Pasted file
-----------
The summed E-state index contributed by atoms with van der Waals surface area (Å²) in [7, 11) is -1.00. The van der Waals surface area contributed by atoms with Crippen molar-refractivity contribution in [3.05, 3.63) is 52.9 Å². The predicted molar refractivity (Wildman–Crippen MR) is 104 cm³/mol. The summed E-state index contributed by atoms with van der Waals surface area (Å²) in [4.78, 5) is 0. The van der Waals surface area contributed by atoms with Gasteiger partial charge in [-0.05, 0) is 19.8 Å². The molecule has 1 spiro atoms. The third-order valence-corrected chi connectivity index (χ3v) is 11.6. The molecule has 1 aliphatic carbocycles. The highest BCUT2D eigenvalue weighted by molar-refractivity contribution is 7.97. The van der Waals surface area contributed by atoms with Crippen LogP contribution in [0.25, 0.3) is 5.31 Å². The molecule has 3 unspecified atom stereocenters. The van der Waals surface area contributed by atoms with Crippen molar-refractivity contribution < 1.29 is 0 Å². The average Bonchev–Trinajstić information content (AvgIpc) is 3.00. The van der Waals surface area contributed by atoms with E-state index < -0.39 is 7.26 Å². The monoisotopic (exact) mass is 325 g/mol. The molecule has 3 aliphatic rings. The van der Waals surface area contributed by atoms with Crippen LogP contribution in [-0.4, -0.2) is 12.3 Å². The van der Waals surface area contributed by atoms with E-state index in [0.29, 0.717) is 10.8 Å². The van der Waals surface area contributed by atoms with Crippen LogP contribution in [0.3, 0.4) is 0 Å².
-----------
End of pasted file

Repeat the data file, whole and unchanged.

The summed E-state index contributed by atoms with van der Waals surface area (Å²) in [7, 11) is -1.00. The van der Waals surface area contributed by atoms with Crippen molar-refractivity contribution in [3.05, 3.63) is 52.9 Å². The predicted molar refractivity (Wildman–Crippen MR) is 104 cm³/mol. The summed E-state index contributed by atoms with van der Waals surface area (Å²) in [4.78, 5) is 0. The van der Waals surface area contributed by atoms with Gasteiger partial charge in [-0.05, 0) is 19.8 Å². The molecule has 1 spiro atoms. The third-order valence-corrected chi connectivity index (χ3v) is 11.6. The molecule has 1 aliphatic carbocycles. The highest BCUT2D eigenvalue weighted by molar-refractivity contribution is 7.97. The van der Waals surface area contributed by atoms with Crippen LogP contribution in [0.25, 0.3) is 5.31 Å². The molecule has 3 unspecified atom stereocenters. The van der Waals surface area contributed by atoms with Crippen molar-refractivity contribution < 1.29 is 0 Å². The average Bonchev–Trinajstić information content (AvgIpc) is 3.00. The van der Waals surface area contributed by atoms with E-state index < -0.39 is 7.26 Å². The monoisotopic (exact) mass is 325 g/mol. The molecule has 3 aliphatic rings. The van der Waals surface area contributed by atoms with Crippen LogP contribution in [-0.4, -0.2) is 12.3 Å². The van der Waals surface area contributed by atoms with E-state index in [0.29, 0.717) is 10.8 Å². The van der Waals surface area contributed by atoms with Crippen LogP contribution in [0.3, 0.4) is 0 Å².